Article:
The moral outrage was palpable this week in both print and online media. Somebody had the temerity to pry open the doors and jump out of the Peak 2 Peak Gondola. The pretty lady who was allegedly unwise enough to show her face for most of the video was arrested and thrown in the stockade, probably with nothing more than McDonald’s takeout to survive on. According to the press, the RCMP is out in force looking for the perpetrator himself.
Why all the angst? People break publicly used property doing stupid things all the time. Surely when Whistler Blackcomb’s representatives were over in the Alps meeting with Dopplemeyr one of them must have said, “For sure somebody is going to jump out of this thing, so design it to withstand a little abuse.”
One need only look at how difficult it is to get tickets for the premiere of Sherpa Cinema’s latest movie to know we are a town that fosters and approves of a culture of extremism. We actively encourage our guests to throw themselves off of cliffs, hopefully in full view of the Peak chair lineup.
By local standards, the stunt itself was not particularly risky and, frankly, not all that outrageous. If some crazy, but rich Russian dude wants to parachute out of a helicopter into Green Lake in front of his specially imported guests on the houseboat he had trucked in for the occasion, there are people in this town who are more than happy to accommodate him for a fee. We even go so far as to raise our children to launch themselves down the hill at 120 km per hour or more on nothing more than a couple of sticks.
For a couple of hundred bucks anybody can drive up to the Pemberton Airport, take a quick course and then jump out of an airplane with a parachute.
In fact the only reason I can see for the public wailing and gnashing of teeth was never mentioned in the press. I was having a beer at La Bocca with a couple of guys who looked like they were more than a little adept at jumping off cliffs and would be fully prepared to volunteer for the mystery leaper’s support team.
Ironically, these two connoisseurs of the adrenaline rush made a very good point. The damage to the gondola can be repaired. But what if the video had never been posted? What if the damaged doors had never been noticed? What if somebody leaned against the doors and fell out? Imagine the suffering that would cause. I can see the headline now: “Star student falls to death from Whistler gondola while shocked parents look on in horror.” How many millions of dollars in lost business would that cost the community?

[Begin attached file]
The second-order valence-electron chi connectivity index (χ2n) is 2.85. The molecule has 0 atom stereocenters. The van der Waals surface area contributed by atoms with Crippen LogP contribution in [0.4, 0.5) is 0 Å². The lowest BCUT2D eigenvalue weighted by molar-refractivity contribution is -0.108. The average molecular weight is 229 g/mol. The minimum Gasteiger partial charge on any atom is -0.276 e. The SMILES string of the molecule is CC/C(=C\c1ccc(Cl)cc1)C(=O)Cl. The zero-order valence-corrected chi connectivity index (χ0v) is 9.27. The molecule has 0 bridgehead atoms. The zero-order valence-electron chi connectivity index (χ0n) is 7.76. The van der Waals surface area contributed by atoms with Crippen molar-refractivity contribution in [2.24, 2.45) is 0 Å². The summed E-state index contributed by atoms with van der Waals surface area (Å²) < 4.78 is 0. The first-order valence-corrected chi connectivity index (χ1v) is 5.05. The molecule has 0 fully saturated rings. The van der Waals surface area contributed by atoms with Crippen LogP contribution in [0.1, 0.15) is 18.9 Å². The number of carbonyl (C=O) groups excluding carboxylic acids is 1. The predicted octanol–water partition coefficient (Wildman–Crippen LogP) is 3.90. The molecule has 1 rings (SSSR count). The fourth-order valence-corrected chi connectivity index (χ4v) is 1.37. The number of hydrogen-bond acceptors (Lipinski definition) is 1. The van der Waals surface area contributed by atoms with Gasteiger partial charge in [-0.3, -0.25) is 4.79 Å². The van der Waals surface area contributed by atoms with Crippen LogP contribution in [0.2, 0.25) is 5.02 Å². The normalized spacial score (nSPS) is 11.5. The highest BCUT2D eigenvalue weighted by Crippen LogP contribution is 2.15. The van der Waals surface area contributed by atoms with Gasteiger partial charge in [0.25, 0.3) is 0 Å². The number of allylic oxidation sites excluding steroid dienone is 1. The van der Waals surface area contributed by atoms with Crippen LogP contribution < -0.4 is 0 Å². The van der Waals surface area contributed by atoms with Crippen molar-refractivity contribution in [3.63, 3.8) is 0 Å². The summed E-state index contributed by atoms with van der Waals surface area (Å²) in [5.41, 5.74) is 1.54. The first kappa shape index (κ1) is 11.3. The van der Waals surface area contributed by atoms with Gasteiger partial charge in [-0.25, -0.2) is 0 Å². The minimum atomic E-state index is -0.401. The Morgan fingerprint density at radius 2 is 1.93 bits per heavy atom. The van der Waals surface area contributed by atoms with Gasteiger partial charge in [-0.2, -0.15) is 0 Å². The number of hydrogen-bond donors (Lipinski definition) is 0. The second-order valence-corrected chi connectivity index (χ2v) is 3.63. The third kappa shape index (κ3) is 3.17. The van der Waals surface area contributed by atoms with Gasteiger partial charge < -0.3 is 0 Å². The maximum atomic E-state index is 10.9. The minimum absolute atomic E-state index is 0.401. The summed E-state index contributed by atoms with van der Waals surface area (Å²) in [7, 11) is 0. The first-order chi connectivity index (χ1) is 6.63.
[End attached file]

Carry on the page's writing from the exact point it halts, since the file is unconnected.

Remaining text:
The way I see it, there is a market opportunity here. The area under the Peak 2 Peak is accessible by road. A couple of landing zones could easily be built. Why not modify a gondola specifically for BASE jumping and provide a package service? There would need to be some sort of minimum qualifications. A parachute license would be a good start. A cabin attendant would be required, but that could be built into the price. Whistler Blackcomb’s lawyers already have more than enough experience at drafting liability waivers to ensure that the activity would not attract liability for the hill.
Here is an opportunity to create a Peak 2 Peak that nobody anticipated — the only world record-breaking ropeway that you can jump out of.
Nicholas Davies is a lawyer, mediator and arbitrator who lives in Whistler and Vancouver. Nick put himself though law school by driving icebreakers and working on offshore oilrigs, knows a thing or two about stupid stunts done with too little forethought and is glad to still be here.